You can’t watch TV, go online or read the news right now without hearing about another man in power being accused of sexual harassment. From learning that even the mighty Harvey Weinstein could be exposed (irony intended) to the solidarity offered by #metoo, which garnered millions of supporters within hours of Alyssa Milano’s Twitter post, many women in the business world are deciding that they will no longer tolerate the unwelcome advances, pressure for sex or the retaliation when they refuse.

However, the title of this essay is dripping with sarcasm, in case you missed it. I couldn’t quite believe what I was reading in an article in The New York Times in which men indicated “… they planned to be a lot more careful in interacting with women because they felt that the line between friendliness and sexual harassment was too easy to cross.” (“Men at Work Wonder If They’ve Overstepped with Women, Too.” The New York Times, November 10, 2017).

Even our Vice President, Mike Pence, is widely known to eschew having any meals with female colleagues or be alone with women in a business setting, particularly when alcohol is being served.

Jezebels are we who tempt by our very presence.

This post is NOT a strident harangue. It is, instead, a sincere “thank you” to the numerous men who helped make me the executive I am today; men who were smart, coached and coaxed me to develop my talents and managed to understand – pretty easily, it seemed – the line differentiating friendliness and sexual harassment. These men were most definitely my friends and, in some cases, my confidents. They wanted the best for me. Not one of them ever came close to crossing a line. I wondered how they managed?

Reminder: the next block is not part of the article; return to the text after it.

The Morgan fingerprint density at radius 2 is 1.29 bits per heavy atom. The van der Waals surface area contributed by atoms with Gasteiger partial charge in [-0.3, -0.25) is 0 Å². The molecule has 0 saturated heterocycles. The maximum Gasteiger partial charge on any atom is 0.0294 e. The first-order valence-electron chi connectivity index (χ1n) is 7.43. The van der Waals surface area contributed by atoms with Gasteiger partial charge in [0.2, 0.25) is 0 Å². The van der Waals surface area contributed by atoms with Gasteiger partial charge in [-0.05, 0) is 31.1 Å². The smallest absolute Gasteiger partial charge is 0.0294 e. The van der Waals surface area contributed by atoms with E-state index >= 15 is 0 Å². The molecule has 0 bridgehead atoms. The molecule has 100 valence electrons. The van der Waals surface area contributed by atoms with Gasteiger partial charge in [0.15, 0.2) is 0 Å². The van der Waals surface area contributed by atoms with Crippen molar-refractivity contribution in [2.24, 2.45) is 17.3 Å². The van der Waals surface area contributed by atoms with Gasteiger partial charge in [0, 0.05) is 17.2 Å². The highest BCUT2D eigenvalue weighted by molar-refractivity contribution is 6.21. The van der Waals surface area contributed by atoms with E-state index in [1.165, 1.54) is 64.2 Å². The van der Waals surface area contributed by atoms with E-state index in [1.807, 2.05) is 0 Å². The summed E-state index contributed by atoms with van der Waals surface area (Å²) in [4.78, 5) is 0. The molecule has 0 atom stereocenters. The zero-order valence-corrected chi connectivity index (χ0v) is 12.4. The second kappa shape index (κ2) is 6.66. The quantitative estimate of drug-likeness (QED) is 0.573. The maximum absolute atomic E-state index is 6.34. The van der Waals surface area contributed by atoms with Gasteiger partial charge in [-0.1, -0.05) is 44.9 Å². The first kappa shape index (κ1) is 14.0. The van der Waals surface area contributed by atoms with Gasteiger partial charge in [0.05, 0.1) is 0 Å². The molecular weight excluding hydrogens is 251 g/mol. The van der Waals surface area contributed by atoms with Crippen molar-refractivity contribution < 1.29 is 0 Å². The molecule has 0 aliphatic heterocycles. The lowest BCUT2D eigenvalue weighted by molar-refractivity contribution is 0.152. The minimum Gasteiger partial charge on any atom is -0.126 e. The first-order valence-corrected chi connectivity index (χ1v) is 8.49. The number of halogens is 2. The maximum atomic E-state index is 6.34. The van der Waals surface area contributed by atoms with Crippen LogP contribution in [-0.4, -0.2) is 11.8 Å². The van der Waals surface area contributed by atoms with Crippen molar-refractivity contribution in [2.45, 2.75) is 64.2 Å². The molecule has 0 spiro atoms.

As I’ve been writing my blog, I’ve never referred to anyone without getting his or her permission with one exception. That exception was a flattering portrait of someone and I didn’t know how to get in touch with him. I’m going to make exceptions again, but I’ll only use first names in deference to their privacy. Though many wonderful male executives have had a positive influence on me, I’m going to limit my writing to five men to whom I reported directly. Their influence on me as an executive and as a person has been beyond measure. I hope I’ve said “thank you.”

Ben – This manager taught me many things about the business world, not the least of which was that he believed that I was smart. But what I took to heart from working for him is how the “buck stops here.” When I made mistakes, Ben took the responsibility for them. When I turned in things late, it was Ben who had to explain to higher ups why he didn’t get things in on time. It was the first time I really understood that teams may act as one unit but the head of the team takes the heat. We haven’t worked together in more than 25 years but we still talk regularly and he is still one of the top three people I’d turn to with a business problem because his judgment is so fundamentally sound.